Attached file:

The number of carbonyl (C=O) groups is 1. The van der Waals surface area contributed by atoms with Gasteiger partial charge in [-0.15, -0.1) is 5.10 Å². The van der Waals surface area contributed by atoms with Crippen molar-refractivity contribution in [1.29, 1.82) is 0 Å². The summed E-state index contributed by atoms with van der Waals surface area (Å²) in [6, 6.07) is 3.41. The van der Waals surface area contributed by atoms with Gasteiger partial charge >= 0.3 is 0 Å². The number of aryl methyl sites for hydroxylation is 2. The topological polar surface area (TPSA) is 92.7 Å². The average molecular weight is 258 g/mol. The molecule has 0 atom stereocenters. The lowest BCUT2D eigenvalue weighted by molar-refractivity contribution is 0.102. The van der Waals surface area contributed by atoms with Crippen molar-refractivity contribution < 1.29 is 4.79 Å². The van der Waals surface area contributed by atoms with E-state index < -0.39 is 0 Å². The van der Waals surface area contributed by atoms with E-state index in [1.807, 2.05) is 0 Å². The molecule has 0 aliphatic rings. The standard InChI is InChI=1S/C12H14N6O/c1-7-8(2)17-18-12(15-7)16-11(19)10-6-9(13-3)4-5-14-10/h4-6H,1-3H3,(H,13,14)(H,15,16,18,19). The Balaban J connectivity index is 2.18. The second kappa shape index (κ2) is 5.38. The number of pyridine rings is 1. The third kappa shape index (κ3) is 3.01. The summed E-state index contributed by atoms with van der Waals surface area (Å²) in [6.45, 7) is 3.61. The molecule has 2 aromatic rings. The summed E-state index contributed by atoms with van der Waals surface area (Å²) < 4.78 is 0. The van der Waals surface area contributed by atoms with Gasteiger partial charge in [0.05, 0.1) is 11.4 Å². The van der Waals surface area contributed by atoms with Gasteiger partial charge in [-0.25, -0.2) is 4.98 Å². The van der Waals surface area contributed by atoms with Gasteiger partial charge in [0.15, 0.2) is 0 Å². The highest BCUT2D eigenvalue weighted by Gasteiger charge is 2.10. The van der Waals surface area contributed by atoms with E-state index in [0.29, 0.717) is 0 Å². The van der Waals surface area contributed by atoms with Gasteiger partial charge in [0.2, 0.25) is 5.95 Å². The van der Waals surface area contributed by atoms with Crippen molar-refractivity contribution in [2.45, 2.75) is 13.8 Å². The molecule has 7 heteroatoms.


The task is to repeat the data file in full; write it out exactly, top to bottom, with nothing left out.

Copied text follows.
The number of carbonyl (C=O) groups is 1. The van der Waals surface area contributed by atoms with Gasteiger partial charge in [-0.15, -0.1) is 5.10 Å². The van der Waals surface area contributed by atoms with Crippen molar-refractivity contribution in [1.29, 1.82) is 0 Å². The summed E-state index contributed by atoms with van der Waals surface area (Å²) in [6, 6.07) is 3.41. The van der Waals surface area contributed by atoms with Gasteiger partial charge >= 0.3 is 0 Å². The number of aryl methyl sites for hydroxylation is 2. The topological polar surface area (TPSA) is 92.7 Å². The average molecular weight is 258 g/mol. The molecule has 0 atom stereocenters. The lowest BCUT2D eigenvalue weighted by molar-refractivity contribution is 0.102. The van der Waals surface area contributed by atoms with Crippen molar-refractivity contribution < 1.29 is 4.79 Å². The van der Waals surface area contributed by atoms with E-state index < -0.39 is 0 Å². The van der Waals surface area contributed by atoms with E-state index in [1.807, 2.05) is 0 Å². The molecule has 0 aliphatic rings. The standard InChI is InChI=1S/C12H14N6O/c1-7-8(2)17-18-12(15-7)16-11(19)10-6-9(13-3)4-5-14-10/h4-6H,1-3H3,(H,13,14)(H,15,16,18,19). The Balaban J connectivity index is 2.18. The second kappa shape index (κ2) is 5.38. The number of pyridine rings is 1. The third kappa shape index (κ3) is 3.01. The summed E-state index contributed by atoms with van der Waals surface area (Å²) in [6.45, 7) is 3.61. The molecule has 2 aromatic rings. The summed E-state index contributed by atoms with van der Waals surface area (Å²) < 4.78 is 0. The van der Waals surface area contributed by atoms with Gasteiger partial charge in [0.05, 0.1) is 11.4 Å². The van der Waals surface area contributed by atoms with Gasteiger partial charge in [-0.25, -0.2) is 4.98 Å². The van der Waals surface area contributed by atoms with Gasteiger partial charge in [0.15, 0.2) is 0 Å². The highest BCUT2D eigenvalue weighted by Gasteiger charge is 2.10. The van der Waals surface area contributed by atoms with E-state index in [0.29, 0.717) is 0 Å². The van der Waals surface area contributed by atoms with Gasteiger partial charge in [0.2, 0.25) is 5.95 Å². The van der Waals surface area contributed by atoms with Crippen molar-refractivity contribution in [2.45, 2.75) is 13.8 Å². The molecule has 7 heteroatoms.